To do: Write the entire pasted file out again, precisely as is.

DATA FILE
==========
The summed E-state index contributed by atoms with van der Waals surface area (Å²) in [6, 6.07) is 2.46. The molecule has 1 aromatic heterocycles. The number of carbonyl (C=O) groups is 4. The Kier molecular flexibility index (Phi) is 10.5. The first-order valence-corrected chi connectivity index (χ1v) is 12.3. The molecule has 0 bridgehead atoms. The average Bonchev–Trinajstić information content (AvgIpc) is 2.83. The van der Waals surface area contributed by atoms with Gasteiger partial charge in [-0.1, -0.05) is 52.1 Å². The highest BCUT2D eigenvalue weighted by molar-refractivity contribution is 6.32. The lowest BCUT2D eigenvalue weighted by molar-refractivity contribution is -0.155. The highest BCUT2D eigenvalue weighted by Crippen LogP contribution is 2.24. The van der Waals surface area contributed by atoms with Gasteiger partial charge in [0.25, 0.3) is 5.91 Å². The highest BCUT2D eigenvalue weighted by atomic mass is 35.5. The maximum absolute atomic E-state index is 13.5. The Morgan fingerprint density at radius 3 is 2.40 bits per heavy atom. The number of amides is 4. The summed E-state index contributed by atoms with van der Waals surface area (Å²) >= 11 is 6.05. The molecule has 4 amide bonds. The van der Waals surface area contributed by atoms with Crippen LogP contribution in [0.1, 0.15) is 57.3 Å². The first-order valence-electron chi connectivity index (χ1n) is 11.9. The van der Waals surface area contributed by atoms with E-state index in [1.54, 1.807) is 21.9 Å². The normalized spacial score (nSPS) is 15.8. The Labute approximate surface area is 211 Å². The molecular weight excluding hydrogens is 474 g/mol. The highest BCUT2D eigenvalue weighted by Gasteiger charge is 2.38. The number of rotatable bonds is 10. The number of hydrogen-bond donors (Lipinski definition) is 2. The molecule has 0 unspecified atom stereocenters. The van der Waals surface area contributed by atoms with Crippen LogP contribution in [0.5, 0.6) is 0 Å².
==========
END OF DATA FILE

The summed E-state index contributed by atoms with van der Waals surface area (Å²) in [6, 6.07) is 2.46. The molecule has 1 aromatic heterocycles. The number of carbonyl (C=O) groups is 4. The Kier molecular flexibility index (Phi) is 10.5. The first-order valence-corrected chi connectivity index (χ1v) is 12.3. The molecule has 0 bridgehead atoms. The average Bonchev–Trinajstić information content (AvgIpc) is 2.83. The van der Waals surface area contributed by atoms with Gasteiger partial charge in [-0.1, -0.05) is 52.1 Å². The highest BCUT2D eigenvalue weighted by molar-refractivity contribution is 6.32. The lowest BCUT2D eigenvalue weighted by molar-refractivity contribution is -0.155. The highest BCUT2D eigenvalue weighted by Crippen LogP contribution is 2.24. The van der Waals surface area contributed by atoms with Gasteiger partial charge in [0.25, 0.3) is 5.91 Å². The highest BCUT2D eigenvalue weighted by atomic mass is 35.5. The maximum absolute atomic E-state index is 13.5. The Morgan fingerprint density at radius 3 is 2.40 bits per heavy atom. The number of amides is 4. The summed E-state index contributed by atoms with van der Waals surface area (Å²) >= 11 is 6.05. The molecule has 4 amide bonds. The van der Waals surface area contributed by atoms with Crippen LogP contribution in [0.1, 0.15) is 57.3 Å². The first-order valence-electron chi connectivity index (χ1n) is 11.9. The van der Waals surface area contributed by atoms with E-state index in [1.54, 1.807) is 21.9 Å². The normalized spacial score (nSPS) is 15.8. The Labute approximate surface area is 211 Å². The molecular weight excluding hydrogens is 474 g/mol. The highest BCUT2D eigenvalue weighted by Gasteiger charge is 2.38. The number of rotatable bonds is 10. The number of hydrogen-bond donors (Lipinski definition) is 2. The molecule has 0 unspecified atom stereocenters. The van der Waals surface area contributed by atoms with Crippen LogP contribution in [0.5, 0.6) is 0 Å².